A few days after that, I thought, 'What the heck' and I emailed a copy of the letter I sent to the FO to the black Un-Coop-business-banking-email hole:
Just in case anyone at Coop Bank cares, I've attached
a letter I sent to the Financial Ombudsman several
weeks ago. I received a reply from them dated June
18th, saying that they have high volumes of enquiries
and will provide me with a full response as soon as
they can.

In the meantime I've received some fee charge on the
Coop Bank account I never wanted to open and which was
advertised as fee free. Wow. You have outdone
Ain't life grand! Still not having heard anything from the FO (having emailed them twice with no response ever), I decided to try faxing the Un-Coop. Not only did I fax a request to close the account, but I also faxed a copy of the letter to the FO.

One week later I get a letter from Un-Coop which basically says, hey, thanks for contacting us about your unhappiness, and gee, we're sorry. And quoted directly from the letter: "One of my colleagues from our Customer Relations Team will be in touch with you by telephone or letter within the next 10 working days." And blah blah blah. The date on the letter is July 24.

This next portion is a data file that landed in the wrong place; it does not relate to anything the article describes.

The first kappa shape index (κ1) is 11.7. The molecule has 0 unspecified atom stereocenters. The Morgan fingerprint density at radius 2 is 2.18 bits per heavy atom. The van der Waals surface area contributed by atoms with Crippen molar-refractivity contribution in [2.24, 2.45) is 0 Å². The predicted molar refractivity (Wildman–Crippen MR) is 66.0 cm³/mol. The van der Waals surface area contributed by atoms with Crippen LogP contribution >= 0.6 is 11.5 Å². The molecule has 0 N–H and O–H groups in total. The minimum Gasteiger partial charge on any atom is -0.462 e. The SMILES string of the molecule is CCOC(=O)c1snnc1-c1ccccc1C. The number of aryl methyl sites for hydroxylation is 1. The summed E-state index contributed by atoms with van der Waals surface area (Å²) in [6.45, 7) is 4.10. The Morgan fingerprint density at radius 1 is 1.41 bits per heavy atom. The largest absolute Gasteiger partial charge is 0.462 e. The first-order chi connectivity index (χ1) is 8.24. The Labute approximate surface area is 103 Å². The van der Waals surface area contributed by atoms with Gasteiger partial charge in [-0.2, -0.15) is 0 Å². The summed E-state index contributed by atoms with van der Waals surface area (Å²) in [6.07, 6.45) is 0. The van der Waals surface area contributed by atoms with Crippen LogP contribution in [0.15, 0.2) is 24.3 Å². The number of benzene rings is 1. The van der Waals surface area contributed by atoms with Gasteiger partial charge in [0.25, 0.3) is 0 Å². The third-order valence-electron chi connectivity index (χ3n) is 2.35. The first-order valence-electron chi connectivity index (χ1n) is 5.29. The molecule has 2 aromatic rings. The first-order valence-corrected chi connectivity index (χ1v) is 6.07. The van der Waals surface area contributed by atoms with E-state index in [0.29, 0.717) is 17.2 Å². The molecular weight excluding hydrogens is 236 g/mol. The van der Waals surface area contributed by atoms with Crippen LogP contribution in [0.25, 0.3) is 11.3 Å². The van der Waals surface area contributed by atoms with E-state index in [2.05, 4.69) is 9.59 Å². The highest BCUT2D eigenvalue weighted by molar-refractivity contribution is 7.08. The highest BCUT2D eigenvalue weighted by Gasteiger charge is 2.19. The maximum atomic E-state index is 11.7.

On the 28th of July I get a letter from the FO. To summarize, they can't help me until the business has a chance to put things right (something like 90 days, or I could be confusing it with the broadband arbitrator, but that's another blog). They had written Un-Coop, and also sent me an address to write to Un-Coop, along with a name (though it looks fictitious to me).

Somewhere around August 11th or 12th, I get a letter from Un-Coop dated August 10th. This is the first time they have contacted me since the letter saying I would be contacted within 10 days. Let's see, July 24 to August 10 is, uh, take off my shoes, and, gosh, 17 days. Perhaps they don't understand the definition of the word within. I'd rather think that than that bankers can't do math.